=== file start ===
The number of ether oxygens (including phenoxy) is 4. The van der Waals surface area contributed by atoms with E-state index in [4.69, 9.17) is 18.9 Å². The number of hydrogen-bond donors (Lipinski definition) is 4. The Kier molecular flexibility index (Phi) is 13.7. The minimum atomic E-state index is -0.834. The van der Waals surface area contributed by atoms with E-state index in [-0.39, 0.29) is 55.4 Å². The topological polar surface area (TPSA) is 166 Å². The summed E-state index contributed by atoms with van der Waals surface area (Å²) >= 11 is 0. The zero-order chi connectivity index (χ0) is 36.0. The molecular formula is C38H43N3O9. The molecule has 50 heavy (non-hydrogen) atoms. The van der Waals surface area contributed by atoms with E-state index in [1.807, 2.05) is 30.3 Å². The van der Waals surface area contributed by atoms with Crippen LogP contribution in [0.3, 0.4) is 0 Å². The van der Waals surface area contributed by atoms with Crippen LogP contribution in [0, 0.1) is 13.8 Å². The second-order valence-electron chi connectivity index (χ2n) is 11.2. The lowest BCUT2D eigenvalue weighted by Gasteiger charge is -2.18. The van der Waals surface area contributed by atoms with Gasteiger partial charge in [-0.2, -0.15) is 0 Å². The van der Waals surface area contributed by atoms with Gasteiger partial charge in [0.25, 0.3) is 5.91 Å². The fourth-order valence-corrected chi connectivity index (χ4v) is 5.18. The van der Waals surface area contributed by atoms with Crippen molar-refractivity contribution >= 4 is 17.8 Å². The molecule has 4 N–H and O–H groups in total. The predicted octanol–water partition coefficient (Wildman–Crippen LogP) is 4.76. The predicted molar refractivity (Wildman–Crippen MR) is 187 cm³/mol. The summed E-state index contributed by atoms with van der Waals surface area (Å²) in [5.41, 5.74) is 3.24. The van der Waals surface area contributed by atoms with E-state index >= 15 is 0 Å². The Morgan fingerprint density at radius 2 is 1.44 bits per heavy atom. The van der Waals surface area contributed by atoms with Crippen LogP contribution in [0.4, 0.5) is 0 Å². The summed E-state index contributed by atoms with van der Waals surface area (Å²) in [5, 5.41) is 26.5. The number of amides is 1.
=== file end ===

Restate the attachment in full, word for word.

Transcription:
The number of ether oxygens (including phenoxy) is 4. The van der Waals surface area contributed by atoms with E-state index in [4.69, 9.17) is 18.9 Å². The number of hydrogen-bond donors (Lipinski definition) is 4. The Kier molecular flexibility index (Phi) is 13.7. The minimum atomic E-state index is -0.834. The van der Waals surface area contributed by atoms with E-state index in [-0.39, 0.29) is 55.4 Å². The topological polar surface area (TPSA) is 166 Å². The summed E-state index contributed by atoms with van der Waals surface area (Å²) >= 11 is 0. The zero-order chi connectivity index (χ0) is 36.0. The molecular formula is C38H43N3O9. The molecule has 50 heavy (non-hydrogen) atoms. The van der Waals surface area contributed by atoms with E-state index in [1.807, 2.05) is 30.3 Å². The van der Waals surface area contributed by atoms with Crippen LogP contribution in [0.3, 0.4) is 0 Å². The van der Waals surface area contributed by atoms with Crippen LogP contribution in [0, 0.1) is 13.8 Å². The second-order valence-electron chi connectivity index (χ2n) is 11.2. The lowest BCUT2D eigenvalue weighted by Gasteiger charge is -2.18. The van der Waals surface area contributed by atoms with Gasteiger partial charge in [-0.2, -0.15) is 0 Å². The van der Waals surface area contributed by atoms with Gasteiger partial charge in [0.25, 0.3) is 5.91 Å². The fourth-order valence-corrected chi connectivity index (χ4v) is 5.18. The van der Waals surface area contributed by atoms with Crippen molar-refractivity contribution >= 4 is 17.8 Å². The molecule has 4 N–H and O–H groups in total. The predicted octanol–water partition coefficient (Wildman–Crippen LogP) is 4.76. The predicted molar refractivity (Wildman–Crippen MR) is 187 cm³/mol. The summed E-state index contributed by atoms with van der Waals surface area (Å²) in [5.41, 5.74) is 3.24. The van der Waals surface area contributed by atoms with E-state index >= 15 is 0 Å². The Morgan fingerprint density at radius 2 is 1.44 bits per heavy atom. The van der Waals surface area contributed by atoms with Crippen LogP contribution in [0.4, 0.5) is 0 Å². The summed E-state index contributed by atoms with van der Waals surface area (Å²) in [5, 5.41) is 26.5. The number of amides is 1.